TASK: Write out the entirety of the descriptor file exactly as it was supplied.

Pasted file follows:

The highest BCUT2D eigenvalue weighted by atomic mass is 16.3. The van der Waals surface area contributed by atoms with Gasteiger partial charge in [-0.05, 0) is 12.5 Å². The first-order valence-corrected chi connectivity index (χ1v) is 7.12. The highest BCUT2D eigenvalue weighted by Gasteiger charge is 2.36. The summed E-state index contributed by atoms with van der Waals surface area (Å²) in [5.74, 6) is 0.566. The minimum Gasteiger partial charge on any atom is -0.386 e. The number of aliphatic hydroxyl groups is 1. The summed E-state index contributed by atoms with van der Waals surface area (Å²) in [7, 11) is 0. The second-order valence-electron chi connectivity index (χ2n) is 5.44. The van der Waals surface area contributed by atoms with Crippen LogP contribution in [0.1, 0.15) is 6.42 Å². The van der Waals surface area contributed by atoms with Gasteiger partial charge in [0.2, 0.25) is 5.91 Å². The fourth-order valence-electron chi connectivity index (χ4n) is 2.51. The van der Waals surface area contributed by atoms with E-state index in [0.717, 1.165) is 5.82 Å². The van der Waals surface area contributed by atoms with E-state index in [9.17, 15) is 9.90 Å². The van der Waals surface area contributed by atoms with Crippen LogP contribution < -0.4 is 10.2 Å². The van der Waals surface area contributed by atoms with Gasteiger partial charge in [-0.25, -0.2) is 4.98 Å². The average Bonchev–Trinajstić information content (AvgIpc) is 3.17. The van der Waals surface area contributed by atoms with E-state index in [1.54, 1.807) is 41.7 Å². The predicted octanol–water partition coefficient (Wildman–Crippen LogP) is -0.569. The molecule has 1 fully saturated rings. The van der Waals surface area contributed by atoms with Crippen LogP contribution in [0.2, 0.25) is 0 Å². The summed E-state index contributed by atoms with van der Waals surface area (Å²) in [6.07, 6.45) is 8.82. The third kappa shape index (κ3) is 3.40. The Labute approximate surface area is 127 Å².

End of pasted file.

The highest BCUT2D eigenvalue weighted by atomic mass is 16.3. The van der Waals surface area contributed by atoms with Gasteiger partial charge in [-0.05, 0) is 12.5 Å². The first-order valence-corrected chi connectivity index (χ1v) is 7.12. The highest BCUT2D eigenvalue weighted by Gasteiger charge is 2.36. The summed E-state index contributed by atoms with van der Waals surface area (Å²) in [5.74, 6) is 0.566. The minimum Gasteiger partial charge on any atom is -0.386 e. The number of aliphatic hydroxyl groups is 1. The summed E-state index contributed by atoms with van der Waals surface area (Å²) in [7, 11) is 0. The second-order valence-electron chi connectivity index (χ2n) is 5.44. The van der Waals surface area contributed by atoms with Crippen LogP contribution in [0.1, 0.15) is 6.42 Å². The van der Waals surface area contributed by atoms with Gasteiger partial charge in [0.2, 0.25) is 5.91 Å². The fourth-order valence-electron chi connectivity index (χ4n) is 2.51. The van der Waals surface area contributed by atoms with E-state index in [0.717, 1.165) is 5.82 Å². The van der Waals surface area contributed by atoms with E-state index in [9.17, 15) is 9.90 Å². The van der Waals surface area contributed by atoms with Crippen LogP contribution < -0.4 is 10.2 Å². The van der Waals surface area contributed by atoms with Gasteiger partial charge in [-0.25, -0.2) is 4.98 Å². The average Bonchev–Trinajstić information content (AvgIpc) is 3.17. The van der Waals surface area contributed by atoms with E-state index in [1.54, 1.807) is 41.7 Å². The predicted octanol–water partition coefficient (Wildman–Crippen LogP) is -0.569. The molecule has 1 fully saturated rings. The van der Waals surface area contributed by atoms with Crippen LogP contribution in [0.2, 0.25) is 0 Å². The summed E-state index contributed by atoms with van der Waals surface area (Å²) in [6.07, 6.45) is 8.82. The third kappa shape index (κ3) is 3.40. The Labute approximate surface area is 127 Å².